Sometimes “community” can seem like a big word, but building it starts with the smallest of actions.
“If you talk about community within the neighbourhood. We may not have a strong one. Because yet we cant blame anyone, because that is what life is like in the city. Time is all committed to work. Even when we enter the lift, we stand next to each other be we are just staring at our phones. Sometimes, all it takes is to just look up and smile – the day already starts better. But it takes two to build relationships. We have to let others know that they can count on us if they ever need help. Knowing that others think of you and look out for you will really give you that sense of belonging. It’s the first step to building a community.”
“I’ve been living here here for about 2 years. For a long time, I had no idea who my neighbours were. It was just like going to a hotel – just checking in and checking out every day. But after you meet face to face, things feel different. It’s as if we already know each other so much more. It finally started to feel like I had neighbours and that I was’t alone after all.”
“Most people nowadays like privacy. We live in high-rise buildings just a door away from each other but we prefer to just be left alone. I think we forget that at the end of the day, the thing that builds the neighbourhood is the people.”
In this increasingly fast-paced society it is easy to forget that we are surrounded by people, who like us, appreciate simple friendly gestures, being treated with kindness that will better our daily lives. Building relationships goes a long way, and for the residents of Boulevard Residence, it is a necessary step for the creation of a sense of belonging among themselves. With a small effort from each of the residents, they came together to begin a community, to make their homes a better place to live in, and ultimately, to care for the people who are in the closest physical proximity to them in their everyday lives.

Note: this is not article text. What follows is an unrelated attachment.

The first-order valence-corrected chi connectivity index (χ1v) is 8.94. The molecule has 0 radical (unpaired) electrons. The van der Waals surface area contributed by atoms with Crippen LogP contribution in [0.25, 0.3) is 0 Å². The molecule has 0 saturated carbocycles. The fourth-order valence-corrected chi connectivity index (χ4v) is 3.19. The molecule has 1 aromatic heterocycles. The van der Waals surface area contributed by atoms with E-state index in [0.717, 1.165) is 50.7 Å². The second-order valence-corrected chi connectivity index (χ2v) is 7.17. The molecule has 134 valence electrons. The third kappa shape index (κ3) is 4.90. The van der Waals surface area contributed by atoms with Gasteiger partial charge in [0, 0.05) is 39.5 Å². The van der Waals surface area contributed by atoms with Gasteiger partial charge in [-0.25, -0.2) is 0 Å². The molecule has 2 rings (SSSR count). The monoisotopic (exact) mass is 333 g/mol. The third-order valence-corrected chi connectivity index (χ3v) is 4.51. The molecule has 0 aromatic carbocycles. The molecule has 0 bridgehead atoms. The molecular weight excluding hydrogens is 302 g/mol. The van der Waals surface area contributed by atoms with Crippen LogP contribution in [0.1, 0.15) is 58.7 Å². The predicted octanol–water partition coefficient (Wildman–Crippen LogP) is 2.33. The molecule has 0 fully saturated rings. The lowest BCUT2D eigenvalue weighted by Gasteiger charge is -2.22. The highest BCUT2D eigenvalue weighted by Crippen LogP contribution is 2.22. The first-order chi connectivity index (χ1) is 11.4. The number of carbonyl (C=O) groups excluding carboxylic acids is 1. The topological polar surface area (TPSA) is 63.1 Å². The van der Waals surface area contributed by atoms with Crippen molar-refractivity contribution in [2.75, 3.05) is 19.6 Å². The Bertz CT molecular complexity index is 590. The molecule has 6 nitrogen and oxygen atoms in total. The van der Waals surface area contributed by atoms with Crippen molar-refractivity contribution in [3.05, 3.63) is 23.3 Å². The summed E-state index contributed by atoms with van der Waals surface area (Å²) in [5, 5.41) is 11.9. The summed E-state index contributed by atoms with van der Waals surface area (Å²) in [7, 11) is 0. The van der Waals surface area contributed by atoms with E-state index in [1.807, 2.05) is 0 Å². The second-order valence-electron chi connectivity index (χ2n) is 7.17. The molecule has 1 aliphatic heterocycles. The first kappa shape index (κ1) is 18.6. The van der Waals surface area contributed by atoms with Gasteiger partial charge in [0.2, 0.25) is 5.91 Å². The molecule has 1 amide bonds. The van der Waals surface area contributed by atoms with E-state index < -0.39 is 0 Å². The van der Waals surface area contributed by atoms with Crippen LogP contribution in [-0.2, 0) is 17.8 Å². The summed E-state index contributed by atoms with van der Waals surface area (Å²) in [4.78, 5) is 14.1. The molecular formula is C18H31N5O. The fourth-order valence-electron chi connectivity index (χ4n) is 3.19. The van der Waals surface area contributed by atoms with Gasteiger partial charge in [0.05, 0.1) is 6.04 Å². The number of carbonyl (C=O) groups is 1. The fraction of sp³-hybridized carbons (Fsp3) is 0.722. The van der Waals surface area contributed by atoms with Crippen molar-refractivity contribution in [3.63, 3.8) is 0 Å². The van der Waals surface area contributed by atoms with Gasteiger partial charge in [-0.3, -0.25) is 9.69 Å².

Bangla is language. It is about the fight for our mother tongue and our culture. Bangla is hardship. My countrymen work long hours in a foreign land. All they want is a better life. Who will hear their stories? That is why I named my newspaper Banglar Kantha. It is the voice of Bengal. A voice for the voiceless. Yet, Bangla is beauty. It is the morning dew on the mango tree. It is a phone call to your mother when you’re in a foreign land. It is the men who write poetry in the dark of the night, away from their back-breaking work. Most of all, Bangla is pride. I’m proud to be Bangla.